WordPress.org

Making WordPress.org

Opened 2 months ago

Closed 2 months ago

Last modified 2 months ago

#5858 closed enhancement (fixed)

Inline custom CSS on /news/ pages

Reported by: jonoaldersonwp Owned by:
Milestone: Priority: lowest
Component: WordPress.org Site Keywords: performance seo
Cc:

Description (last modified by jonoaldersonwp)

When the theme customizer is used, it outputs the saved CSS in an inline <style type="text/css" id="wp-custom-css"> tag. You can see an example of this at https://wordpress.org/support/.

In the news section (e.g., https://wordpress.org/news/, https://wordpress.org/news/2021/08/widgets-in-wordpress-5-8-and-beyond/), this code is not output inline; it's loaded via a request to https://wordpress.org/news/?custom-css=%some_hash_value%.

This behaviour should be altered, and the CSS should be loaded inline.

Change History (9)

#1 @jonoaldersonwp
2 months ago

  • Description modified (diff)

#2 @Otto42
2 months ago

  • Resolution set to wontfix
  • Status changed from new to closed

Core does it inline.

Jetpack modifies that somewhat to have the link.

Neither method is necessarily correct or incorrect, though the Jetpack approach does set the expires header for the separated CSS to a year, so there is that.

#3 @jonoaldersonwp
2 months ago

  • Resolution wontfix deleted
  • Status changed from closed to reopened

Requests to / responses from the dot org site(s) are so painfully slow that we'd be significantly better off inlining this. Is there a way to filter/disable Jetpack's handling of this?

#4 @Otto42
2 months ago

  • Type changed from defect to enhancement

#5 @Otto42
2 months ago

It's a little over 2k of data that transfers in like 300 ms. I'm not sure how you define "painfully slow" in such a context.

However, for this case and given the amount of data there, inlining it doesn't seem to be an improvement to me, compared to having it browser cached as the separate and mostly non-changing resource that it is.

There's nothing wrong with inlining small amounts of stuff that will likely change a lot. This one isn't all that small, and it doesn't change a lot.

#6 @jonoaldersonwp
2 months ago

300ms for a tiny CSS file is, absolutely, "unreasonably slow"; if we care about (and want to compete on) performance, user experience and SEO - which we should - we should be aiming for < 60ms for these kinds of resources.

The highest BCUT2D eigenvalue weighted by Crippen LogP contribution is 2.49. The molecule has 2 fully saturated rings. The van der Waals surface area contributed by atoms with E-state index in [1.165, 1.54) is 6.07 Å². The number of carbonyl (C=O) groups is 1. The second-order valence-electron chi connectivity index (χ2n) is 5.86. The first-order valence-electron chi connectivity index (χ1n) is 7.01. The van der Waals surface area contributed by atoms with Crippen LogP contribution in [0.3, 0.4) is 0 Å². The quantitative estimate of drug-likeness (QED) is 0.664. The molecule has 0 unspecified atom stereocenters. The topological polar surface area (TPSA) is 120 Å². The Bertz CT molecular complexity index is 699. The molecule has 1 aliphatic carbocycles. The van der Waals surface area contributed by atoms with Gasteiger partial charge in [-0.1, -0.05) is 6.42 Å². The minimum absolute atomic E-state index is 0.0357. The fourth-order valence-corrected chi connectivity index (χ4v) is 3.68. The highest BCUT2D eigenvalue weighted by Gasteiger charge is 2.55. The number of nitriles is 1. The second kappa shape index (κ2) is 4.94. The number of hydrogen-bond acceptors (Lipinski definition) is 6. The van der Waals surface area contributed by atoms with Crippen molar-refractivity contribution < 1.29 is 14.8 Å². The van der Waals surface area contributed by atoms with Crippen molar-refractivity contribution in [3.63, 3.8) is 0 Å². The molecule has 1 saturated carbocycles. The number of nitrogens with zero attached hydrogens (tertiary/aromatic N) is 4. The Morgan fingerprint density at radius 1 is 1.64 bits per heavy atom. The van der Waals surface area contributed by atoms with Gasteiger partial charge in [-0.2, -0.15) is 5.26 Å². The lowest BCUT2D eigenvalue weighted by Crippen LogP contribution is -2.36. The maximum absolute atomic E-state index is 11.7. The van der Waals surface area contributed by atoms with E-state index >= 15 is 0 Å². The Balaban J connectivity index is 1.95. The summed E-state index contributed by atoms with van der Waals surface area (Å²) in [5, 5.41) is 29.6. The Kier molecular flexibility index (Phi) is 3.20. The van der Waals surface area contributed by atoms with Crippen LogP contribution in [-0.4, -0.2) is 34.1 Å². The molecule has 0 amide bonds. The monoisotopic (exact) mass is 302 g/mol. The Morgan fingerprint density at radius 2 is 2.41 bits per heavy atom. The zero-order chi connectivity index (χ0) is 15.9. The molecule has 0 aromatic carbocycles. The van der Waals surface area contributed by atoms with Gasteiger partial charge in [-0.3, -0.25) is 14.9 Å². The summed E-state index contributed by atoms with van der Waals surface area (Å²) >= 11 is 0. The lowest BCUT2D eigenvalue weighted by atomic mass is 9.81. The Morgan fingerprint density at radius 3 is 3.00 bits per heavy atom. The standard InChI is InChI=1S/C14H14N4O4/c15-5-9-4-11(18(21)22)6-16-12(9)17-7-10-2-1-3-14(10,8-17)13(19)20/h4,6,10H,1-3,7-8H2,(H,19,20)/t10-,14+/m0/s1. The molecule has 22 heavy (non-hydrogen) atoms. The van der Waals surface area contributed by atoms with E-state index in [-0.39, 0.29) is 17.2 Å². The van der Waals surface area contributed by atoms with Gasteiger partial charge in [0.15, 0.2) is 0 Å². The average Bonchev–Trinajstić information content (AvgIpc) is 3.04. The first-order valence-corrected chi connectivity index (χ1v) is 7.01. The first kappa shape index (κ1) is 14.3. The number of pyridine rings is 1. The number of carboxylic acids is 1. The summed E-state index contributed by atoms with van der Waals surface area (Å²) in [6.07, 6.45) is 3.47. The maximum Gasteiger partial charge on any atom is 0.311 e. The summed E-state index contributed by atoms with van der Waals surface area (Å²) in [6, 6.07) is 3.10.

Given that's unlikely to happen here - due to the limitations of our setup, resourcing and politics - we should be looking (regardless) for alternative ways to improve the overall speed and performance of our page(s). We'll find that by making a thousand tiny improvements to a thousand tiny things.

Inlining this file is one such tiny thing. But if we have to spend hours arguing over each one, then we'll never make reasonable inroads on the overall speed and performance of the site(s).

These pages will load more quickly (from cold) if this is inline'd, and the benefits to every cold visit we get warrants the relatively minor investment to implement it.

Warm visits will indeed miss out on having the resource cached by their browser (though they'll benefit from the gzip'd as part of the document content), but there are a thousand other small optimizations that we can make to claw back that difference and to improve both flavours of experience by an order of magnitude.

Whilst it can seem counter-intuitive, there are good reasons why we're gradually moving to inlining resources like this in WordPress core (e.g., for G'berg blocks). This isn't dissimilar to the approach which AMP (and other, similar performance frameworks) implement which are some of the fastest sites on the net by design - and the same logic applies in this case.

#7 follow-up: @dd32
2 months ago

  • Resolution set to fixed
  • Status changed from reopened to closed

Jetpack supports inlining the CSS, but only does it for CSS that is less than 2k characters, /news/ custom css is 3.3k.

In r17657-dotorg: Jetpack Tweaks: Always inline the Custom CSS.

  • jetpack-tweaks.php

     
     44
     45// Custom CSS should always be inlined. See https://meta.trac.wordpress.org/ticket/5858
     46add_action( 'init', function() {
     47        add_filter( 'safecss_embed_style', '__return_true', 11 );
     48
     49        // The 4.7+-compat custom-css class doesn't use that filter...
     50        remove_action( 'wp_head', array( 'Jetpack_Custom_CSS_Enhancements', 'wp_custom_css_cb' ), 101 );
     51        add_action( 'wp_head', 'wp_custom_css_cb', 101 );
     52}, 11 );

I'm going to upstream the filter re-addition, as the remove/add action is fragile and will result in no custom css in the future if it breaks / core changes the callback name / etc.

Last edited 2 months ago by dd32 (previous) (diff)

#8 in reply to: ↑ 7 @dd32
2 months ago

Replying to dd32:

I'm going to upstream the filter re-addition, as the remove/add action is fragile and will result in no custom css in the future if it breaks / core changes the callback name / etc.

See https://github.com/Automattic/jetpack/issues/20653 & https://github.com/Automattic/jetpack/pull/20654

#9 @jonoaldersonwp
2 months ago

Awesome, thank you!

Note: See TracTickets for help on using tickets.